According to Wikipedia, wool is fibre derived from the fur of animals of the Caprinae family – sheep and goats, especially sheep. Unlike silk, it is formed of the protein ‘keratin’ and it has two qualities that distinguish it from hair or from fur: it has scales that overlap like tiles on a roof and it is crimped (the natural wave of wool fibre).
The tiny overlapping wool fibre scales allow the wool fibres to repel rain and spilled liquid with ease. The natural crimp helps the fibres to retain their shape and wool fibres can be stretched and then readily bounce back into shape.
Wool is a natural fibre and a renewable resource and organic wool is almost non-allergenic. Much of wool sensitivity appears to come from the scouring agents, synthetic dyes and chemicals used in non-organic wool production and not from the wool itself.
The large variety and number of breeds of sheep come in a very wide range of colours even without natural dyes. Wool accepts dyes readily, however, and the combination of the great variety of wool types combined with the range of potential natural dyes results in an almost limitless combination of possible shades and hues.
Most of the world's finest wools for commercial textiles are currently produced from descendants of Spanish merino sheep but during the Middle Ages, England produced Europe's finest wools. Spanish wool was then of very poor quality and did not start to compete with mid-range English wools until the middle of the fifteenth century.
ADVANTAGE OF WOOL FIBRE
Wool's scaling and crimp make it easier to spin the fleece by helping the individual fibers attach to each other, so they stay together. Because of the crimp, wool fabrics have greater bulk than other textiles, and they hold air, which causes the fabric to retain heat. Insulation works both ways: Bedouins and Tuaregs use wool clothes to keep heat out and protect the body.
Felting of wool occurs upon hammering or other mechanical agitation as the microscopic barbs on the surface of wool fibers hook together.
The amount of crimp corresponds to the fineness of the wool fibers. A fine wool like Merino may have up to 100 crimps per inch, while the coarser wools like karakul may have as few as one or two. In contrast, hair has little if any scale and no crimp, and little ability to bind into yarn. On sheep, the hair part of the fleece is called kemp. The relative amounts of kemp to wool vary from breed to breed and make some fleeces more desirable for spinning, felting, or carding into batts for quilts or other insulating products, including the famous tweed cloth of Scotland.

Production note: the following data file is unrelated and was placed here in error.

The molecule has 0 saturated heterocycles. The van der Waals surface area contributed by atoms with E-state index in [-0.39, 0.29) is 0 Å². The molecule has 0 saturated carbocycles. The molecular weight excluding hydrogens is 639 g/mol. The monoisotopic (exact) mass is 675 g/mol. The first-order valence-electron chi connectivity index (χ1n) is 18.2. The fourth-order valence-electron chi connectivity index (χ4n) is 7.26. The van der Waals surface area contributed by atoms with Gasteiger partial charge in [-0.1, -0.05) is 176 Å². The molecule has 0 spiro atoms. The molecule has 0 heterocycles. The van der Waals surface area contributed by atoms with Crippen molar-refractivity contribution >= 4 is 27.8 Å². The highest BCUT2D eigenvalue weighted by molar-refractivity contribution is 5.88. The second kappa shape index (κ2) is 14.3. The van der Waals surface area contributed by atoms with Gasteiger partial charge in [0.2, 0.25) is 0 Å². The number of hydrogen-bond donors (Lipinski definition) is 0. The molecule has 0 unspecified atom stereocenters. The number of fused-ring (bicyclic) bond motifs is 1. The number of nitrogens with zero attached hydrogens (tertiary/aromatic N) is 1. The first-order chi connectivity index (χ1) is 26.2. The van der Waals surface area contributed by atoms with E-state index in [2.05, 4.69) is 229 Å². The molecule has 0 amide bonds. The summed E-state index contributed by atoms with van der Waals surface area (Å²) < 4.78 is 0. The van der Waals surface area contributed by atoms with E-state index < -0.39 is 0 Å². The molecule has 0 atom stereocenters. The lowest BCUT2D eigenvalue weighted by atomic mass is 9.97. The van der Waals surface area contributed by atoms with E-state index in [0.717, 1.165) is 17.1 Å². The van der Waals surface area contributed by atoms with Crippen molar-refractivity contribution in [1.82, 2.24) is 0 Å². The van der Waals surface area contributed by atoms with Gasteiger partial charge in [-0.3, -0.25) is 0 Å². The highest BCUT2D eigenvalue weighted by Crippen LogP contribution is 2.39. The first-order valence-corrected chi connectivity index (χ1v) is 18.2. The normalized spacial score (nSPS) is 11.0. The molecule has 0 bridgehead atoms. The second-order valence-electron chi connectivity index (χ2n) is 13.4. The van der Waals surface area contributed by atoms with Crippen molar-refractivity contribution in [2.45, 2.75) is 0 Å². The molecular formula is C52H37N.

Wool fibers readily absorb moisture, but are not hollow. Wool can absorb almost one-third of its own weight in water. Wool absorbs sound like many other fabrics. It is generally a creamy white color, although some breeds of sheep produce natural colors, such as black, brown, silver, and random mixes.
Wool ignites at a higher temperature than cotton and some synthetic fibers. It has a lower rate of flame spread, a lower rate of heat release, a lower heat of combustion, and does not melt or drip; it forms a char which is insulating and self-extinguishing, and it contributes less to toxic gases and smoke than other flooring products when used in carpets. Wool carpets are specified for high safety environments, such as trains and aircraft. Wool is usually specified for garments for firefighters, soldiers, and others in occupations where they are exposed to the likelihood of fire.
Wool is considered by the medical profession to be hypoallergenic.
Various types and natural colors of wool, and a picture made from wool The quality of wool is determined by its fiber diameter, crimp, yield, color, and staple strength. Fiber diameter is the single most important wool characteristic determining quality and price.